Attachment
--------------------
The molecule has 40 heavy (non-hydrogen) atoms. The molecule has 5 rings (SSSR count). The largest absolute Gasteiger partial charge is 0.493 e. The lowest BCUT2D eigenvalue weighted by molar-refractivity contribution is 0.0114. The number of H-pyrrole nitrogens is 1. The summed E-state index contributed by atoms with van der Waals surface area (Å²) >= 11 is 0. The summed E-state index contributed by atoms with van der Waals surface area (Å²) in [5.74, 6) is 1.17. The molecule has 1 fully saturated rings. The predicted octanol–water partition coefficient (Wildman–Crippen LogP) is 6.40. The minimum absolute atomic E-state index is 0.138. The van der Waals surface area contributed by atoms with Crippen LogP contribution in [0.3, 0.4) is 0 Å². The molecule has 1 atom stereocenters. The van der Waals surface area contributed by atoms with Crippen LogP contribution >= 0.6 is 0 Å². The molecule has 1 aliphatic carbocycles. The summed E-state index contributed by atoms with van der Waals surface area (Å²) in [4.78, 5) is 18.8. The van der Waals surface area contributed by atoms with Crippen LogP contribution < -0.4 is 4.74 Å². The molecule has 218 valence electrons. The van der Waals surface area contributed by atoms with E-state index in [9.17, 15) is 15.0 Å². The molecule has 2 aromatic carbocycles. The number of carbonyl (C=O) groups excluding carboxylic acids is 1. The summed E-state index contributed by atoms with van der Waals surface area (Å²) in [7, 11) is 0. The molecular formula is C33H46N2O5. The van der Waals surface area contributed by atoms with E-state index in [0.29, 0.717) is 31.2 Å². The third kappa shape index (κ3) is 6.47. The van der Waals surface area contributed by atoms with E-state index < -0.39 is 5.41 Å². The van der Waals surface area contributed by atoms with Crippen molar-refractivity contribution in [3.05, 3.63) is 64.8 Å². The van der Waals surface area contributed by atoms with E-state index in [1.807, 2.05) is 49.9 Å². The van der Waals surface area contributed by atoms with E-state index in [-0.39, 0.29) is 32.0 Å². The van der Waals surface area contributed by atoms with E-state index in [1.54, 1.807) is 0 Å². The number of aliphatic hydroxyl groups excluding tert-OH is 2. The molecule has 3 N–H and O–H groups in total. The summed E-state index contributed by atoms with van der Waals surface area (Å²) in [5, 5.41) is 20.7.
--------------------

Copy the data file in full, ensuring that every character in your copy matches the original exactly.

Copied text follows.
The molecule has 40 heavy (non-hydrogen) atoms. The molecule has 5 rings (SSSR count). The largest absolute Gasteiger partial charge is 0.493 e. The lowest BCUT2D eigenvalue weighted by molar-refractivity contribution is 0.0114. The number of H-pyrrole nitrogens is 1. The summed E-state index contributed by atoms with van der Waals surface area (Å²) >= 11 is 0. The summed E-state index contributed by atoms with van der Waals surface area (Å²) in [5.74, 6) is 1.17. The molecule has 1 fully saturated rings. The predicted octanol–water partition coefficient (Wildman–Crippen LogP) is 6.40. The minimum absolute atomic E-state index is 0.138. The van der Waals surface area contributed by atoms with Crippen LogP contribution in [0.3, 0.4) is 0 Å². The molecule has 1 atom stereocenters. The van der Waals surface area contributed by atoms with Crippen LogP contribution >= 0.6 is 0 Å². The molecule has 1 aliphatic carbocycles. The summed E-state index contributed by atoms with van der Waals surface area (Å²) in [4.78, 5) is 18.8. The van der Waals surface area contributed by atoms with Crippen LogP contribution < -0.4 is 4.74 Å². The molecule has 218 valence electrons. The van der Waals surface area contributed by atoms with E-state index in [9.17, 15) is 15.0 Å². The molecule has 2 aromatic carbocycles. The number of carbonyl (C=O) groups excluding carboxylic acids is 1. The summed E-state index contributed by atoms with van der Waals surface area (Å²) in [7, 11) is 0. The molecular formula is C33H46N2O5. The van der Waals surface area contributed by atoms with E-state index in [0.29, 0.717) is 31.2 Å². The third kappa shape index (κ3) is 6.47. The van der Waals surface area contributed by atoms with E-state index < -0.39 is 5.41 Å². The van der Waals surface area contributed by atoms with Crippen molar-refractivity contribution in [3.05, 3.63) is 64.8 Å². The van der Waals surface area contributed by atoms with E-state index in [1.807, 2.05) is 49.9 Å². The van der Waals surface area contributed by atoms with E-state index in [-0.39, 0.29) is 32.0 Å². The van der Waals surface area contributed by atoms with E-state index in [1.54, 1.807) is 0 Å². The number of aliphatic hydroxyl groups excluding tert-OH is 2. The molecule has 3 N–H and O–H groups in total. The summed E-state index contributed by atoms with van der Waals surface area (Å²) in [5, 5.41) is 20.7.